God is with us, too.
Our country is broken and needs healing. Pointing fingers and angry words aren’t the answer, even though it’s easier. God is asking us to set aside our anger and frustration.
Let us lead with love. This is the more excellent way.
This is the only way.
July 2021 Lecturer Talk - Faith, Fellowship & Friendship - A discussion on the vision and core values guiding us forward today and the near future. What does it mean for the council, and what does it mean for you?
Watch it here: https://youtu.be/UWjLIsFcfBw
September (or August) 2021 Lecturer Talk - Time Frames - How do you approach a new opportunity, a new experience? Do you set boundaries, or not…and should you? What does a snapshot of our lives look like today, and what does it tell us?
Watch it here: https://youtu.be/jKgWoax6sLg
October 2021 Lecturer Talk - Happy Warriors - Even the most noble of endeavors, or the most admirable of intentions, can be toppled with just a slight nudge. What might consistently be the cause of this, and what can we do about it?
Watch it here: https://youtu.be/BJo33Ikfd-E
I had planned to present tonight the reflections I had on the Christmas season. But the events of the past two months, culminating in the events of the past week have pushed their way to the forefront, whether we like it or not.
I fear tonight that we are at the most volatile, divided time in our country since at least the 1960’s…and perhaps, dare I say, since 1860. In a Rasmussen poll released just today (1200 respondents), fully 25% of respondents feel that the country should split into two nations…red states, and blue states. But we don’t even need that poll to know, instinctively, how divided, entrenched, Americans are against each other right now. And I fear things will get worse before they get better.
For while this nation has weathered many crises, many threats from without, this is more dangerous…because it’s threats from within. And it’s coming from all sides…from the Rs, the Ds…the radical Right, the radical Left. The moderate middle even seems to be picking sides. People’s voices are being silenced. They’re all shouting each other down, cancelling each other out. We’re unfriending each other on social media, saying things on Twitter, or Facebook that we thought we’d NEVER say to each other face-to-face, although we’re starting to see that too. We’re categorizing, compartmentalizing, ostracizing and even dehumanizing those who don’t believe the way we do. We’re ascribing the malicious or bad behaviors of our political leaders or their followers to those we know personally, whom we think follow that same policy, or party…and we’re dehumanizing each other in the process. Nobody is listening to each other any more.
This is not the America I believe we know and love. It seems that we’re allowing the essential elements of what makes the United States so special among the nations of the world throughout history to slip away…and maybe not even realizing it. But we can feel it. There are forces active in our country today that are looking to tear all of us apart. And if I’m right…and I pray that I am not…this will arrive on our front doors, in this very community, perhaps soon.
Let me share something I heard today. “Life this side of heaven yes, can be hard. Freedom, true freedom that comes only from and with obedience to Divine Providence…that is even harder. There’s a reason that we are the longest ongoing experiment in Liberty in the history of humanity. However, our Constitution was made only for a moral and religious people and we’ve lost our way as a country on both fronts.”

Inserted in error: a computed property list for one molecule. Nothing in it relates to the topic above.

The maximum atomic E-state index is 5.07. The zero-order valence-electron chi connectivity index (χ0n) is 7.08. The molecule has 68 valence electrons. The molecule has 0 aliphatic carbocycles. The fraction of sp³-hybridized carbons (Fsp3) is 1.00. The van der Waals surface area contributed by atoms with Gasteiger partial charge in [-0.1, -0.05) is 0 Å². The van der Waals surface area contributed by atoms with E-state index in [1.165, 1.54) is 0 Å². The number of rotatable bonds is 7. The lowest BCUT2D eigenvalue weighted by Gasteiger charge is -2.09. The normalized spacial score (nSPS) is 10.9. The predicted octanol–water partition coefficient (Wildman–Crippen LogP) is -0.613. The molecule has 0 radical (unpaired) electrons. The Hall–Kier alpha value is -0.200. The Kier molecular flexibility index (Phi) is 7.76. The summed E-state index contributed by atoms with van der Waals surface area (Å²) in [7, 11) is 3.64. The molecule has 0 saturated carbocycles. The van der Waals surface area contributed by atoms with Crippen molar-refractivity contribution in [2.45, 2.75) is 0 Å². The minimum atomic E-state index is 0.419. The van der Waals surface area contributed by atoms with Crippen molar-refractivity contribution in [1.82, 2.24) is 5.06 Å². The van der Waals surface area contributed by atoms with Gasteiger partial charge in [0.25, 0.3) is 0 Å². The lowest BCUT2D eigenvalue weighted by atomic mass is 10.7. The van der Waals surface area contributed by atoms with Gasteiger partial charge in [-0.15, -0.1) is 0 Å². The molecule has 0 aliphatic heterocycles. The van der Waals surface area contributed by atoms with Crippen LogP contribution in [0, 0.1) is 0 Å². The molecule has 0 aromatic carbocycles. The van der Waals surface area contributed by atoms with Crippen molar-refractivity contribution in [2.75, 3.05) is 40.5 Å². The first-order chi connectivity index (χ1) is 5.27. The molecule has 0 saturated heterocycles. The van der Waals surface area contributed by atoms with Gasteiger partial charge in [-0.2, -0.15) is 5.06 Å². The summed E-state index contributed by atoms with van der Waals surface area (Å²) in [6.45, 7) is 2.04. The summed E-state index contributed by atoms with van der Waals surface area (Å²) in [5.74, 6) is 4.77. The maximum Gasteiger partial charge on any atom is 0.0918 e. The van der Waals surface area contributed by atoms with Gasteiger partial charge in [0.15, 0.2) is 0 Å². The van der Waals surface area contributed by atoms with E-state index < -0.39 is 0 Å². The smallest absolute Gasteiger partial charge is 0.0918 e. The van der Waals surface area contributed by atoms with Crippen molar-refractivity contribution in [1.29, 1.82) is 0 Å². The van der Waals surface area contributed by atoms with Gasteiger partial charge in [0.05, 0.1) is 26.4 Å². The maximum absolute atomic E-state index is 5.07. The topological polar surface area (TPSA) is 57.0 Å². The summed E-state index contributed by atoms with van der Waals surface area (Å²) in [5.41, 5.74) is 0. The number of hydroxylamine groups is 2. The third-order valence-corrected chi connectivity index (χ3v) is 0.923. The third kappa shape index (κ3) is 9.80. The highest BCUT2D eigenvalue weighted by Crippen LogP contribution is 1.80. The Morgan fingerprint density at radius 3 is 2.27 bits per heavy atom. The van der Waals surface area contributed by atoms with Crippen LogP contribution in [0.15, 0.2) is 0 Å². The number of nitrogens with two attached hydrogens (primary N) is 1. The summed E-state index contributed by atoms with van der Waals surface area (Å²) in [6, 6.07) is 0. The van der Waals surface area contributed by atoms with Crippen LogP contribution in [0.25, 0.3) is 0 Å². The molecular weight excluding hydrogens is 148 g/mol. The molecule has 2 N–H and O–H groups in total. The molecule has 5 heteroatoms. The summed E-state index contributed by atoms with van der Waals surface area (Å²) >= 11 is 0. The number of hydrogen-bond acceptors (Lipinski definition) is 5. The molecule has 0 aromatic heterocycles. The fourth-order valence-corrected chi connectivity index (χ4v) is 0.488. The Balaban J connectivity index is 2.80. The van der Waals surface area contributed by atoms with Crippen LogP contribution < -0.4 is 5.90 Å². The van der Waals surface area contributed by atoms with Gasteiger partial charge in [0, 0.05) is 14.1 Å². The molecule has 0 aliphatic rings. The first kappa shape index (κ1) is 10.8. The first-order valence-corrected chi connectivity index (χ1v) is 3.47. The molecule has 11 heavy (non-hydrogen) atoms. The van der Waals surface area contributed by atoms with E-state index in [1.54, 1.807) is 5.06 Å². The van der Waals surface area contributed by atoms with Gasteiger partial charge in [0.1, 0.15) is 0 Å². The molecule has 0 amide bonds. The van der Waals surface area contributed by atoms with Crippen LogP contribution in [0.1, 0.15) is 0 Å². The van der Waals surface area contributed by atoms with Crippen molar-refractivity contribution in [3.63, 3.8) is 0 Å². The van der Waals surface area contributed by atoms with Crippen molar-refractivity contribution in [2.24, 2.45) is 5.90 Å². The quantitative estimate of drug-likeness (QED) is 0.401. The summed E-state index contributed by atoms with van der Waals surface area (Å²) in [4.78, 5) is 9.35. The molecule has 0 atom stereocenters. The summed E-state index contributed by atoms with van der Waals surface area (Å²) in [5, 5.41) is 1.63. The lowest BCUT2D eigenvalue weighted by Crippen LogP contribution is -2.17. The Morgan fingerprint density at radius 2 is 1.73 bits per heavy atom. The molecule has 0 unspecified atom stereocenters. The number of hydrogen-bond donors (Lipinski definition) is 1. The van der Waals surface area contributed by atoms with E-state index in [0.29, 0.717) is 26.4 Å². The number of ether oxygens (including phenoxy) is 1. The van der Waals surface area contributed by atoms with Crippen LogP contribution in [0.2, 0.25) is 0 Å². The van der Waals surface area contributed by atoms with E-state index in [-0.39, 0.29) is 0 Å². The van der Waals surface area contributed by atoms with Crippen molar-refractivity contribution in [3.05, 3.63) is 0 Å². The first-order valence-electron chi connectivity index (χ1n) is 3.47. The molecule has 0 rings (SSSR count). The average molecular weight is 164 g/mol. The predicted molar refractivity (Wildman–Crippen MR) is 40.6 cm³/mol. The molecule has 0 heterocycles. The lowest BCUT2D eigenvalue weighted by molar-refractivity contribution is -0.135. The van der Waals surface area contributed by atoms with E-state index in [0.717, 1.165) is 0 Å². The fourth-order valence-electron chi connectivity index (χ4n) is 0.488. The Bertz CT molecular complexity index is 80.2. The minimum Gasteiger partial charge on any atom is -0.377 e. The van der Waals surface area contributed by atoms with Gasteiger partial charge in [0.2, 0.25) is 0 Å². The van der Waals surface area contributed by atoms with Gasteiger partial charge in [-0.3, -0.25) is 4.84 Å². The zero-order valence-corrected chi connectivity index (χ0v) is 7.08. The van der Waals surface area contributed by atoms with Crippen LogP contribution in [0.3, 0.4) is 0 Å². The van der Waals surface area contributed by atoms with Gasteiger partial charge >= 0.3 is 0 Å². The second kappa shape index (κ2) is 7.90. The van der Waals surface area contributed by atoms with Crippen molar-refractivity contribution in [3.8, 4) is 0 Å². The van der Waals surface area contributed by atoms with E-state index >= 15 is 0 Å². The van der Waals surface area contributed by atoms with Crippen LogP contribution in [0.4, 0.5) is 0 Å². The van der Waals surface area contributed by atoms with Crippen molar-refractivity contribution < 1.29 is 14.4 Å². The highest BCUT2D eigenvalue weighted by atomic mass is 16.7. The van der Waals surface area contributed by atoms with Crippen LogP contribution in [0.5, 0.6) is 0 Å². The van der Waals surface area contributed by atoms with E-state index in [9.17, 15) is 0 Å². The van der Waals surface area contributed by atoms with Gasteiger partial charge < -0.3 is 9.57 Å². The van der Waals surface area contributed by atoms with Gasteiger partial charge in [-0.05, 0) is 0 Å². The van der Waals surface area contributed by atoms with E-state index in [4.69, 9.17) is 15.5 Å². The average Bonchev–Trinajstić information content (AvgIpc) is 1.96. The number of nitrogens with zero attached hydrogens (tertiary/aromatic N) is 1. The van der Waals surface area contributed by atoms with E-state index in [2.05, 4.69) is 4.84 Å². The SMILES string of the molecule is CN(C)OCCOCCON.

So what do we do?
We do only what we can. It has to start, for each of us, with ourselves. So tonight, I’m calling on us as brothers to lead the way in our community to heal and reconcile in this time of turmoil. Specifically, I call on my fellow 4th degree Knights to lead in this effort. We need to remind ourselves that the principle of the degree to which we took an obligation isn’t regalia, or a uniform. It’s not standing honor guard. It is PATRIOTISM.
If you research that word, you’ll find many different definitions, both positive and negative. But I suggest we take our current situation as a call to gain, or regain, a deeper understanding of the principles and values of American patriotism, those upon which our founding fathers based our Constitution…that sacred document that our veterans among us took an oath to support and defend. We knights stand at the pivotal intersection of our Catholic Faith and our American Exceptionalism. And I believe we are called to not only acquire a deeper understanding and appreciation of both, but to make it manifest in our community and the larger world through our acts of charity, working together visibly displaying our brotherhood and unity, despite our own political differences.
Gentlemen, we are knights. Knights are noble and chivalrous. They stand as beacons to those around them; examplars of what is good and true. So in this time of turmoil, I pray and exhort us all to be true knights. Put on the armor of God, band together, and with a firm reliance on the protection of Divine Providence…make manifest our Faith and true Patriotism to our community and our world.
Lecturer, KofC Council #11666
January 12, 2021
This new documentary explores the life, legacy and impact of Father Michael McGivney, apostle of spiritual brotherhood and unity, who founded the Knights of Columbus in 1882. Watch the full McGivney documentary on the Supreme Knights of Columbus YouTube channel!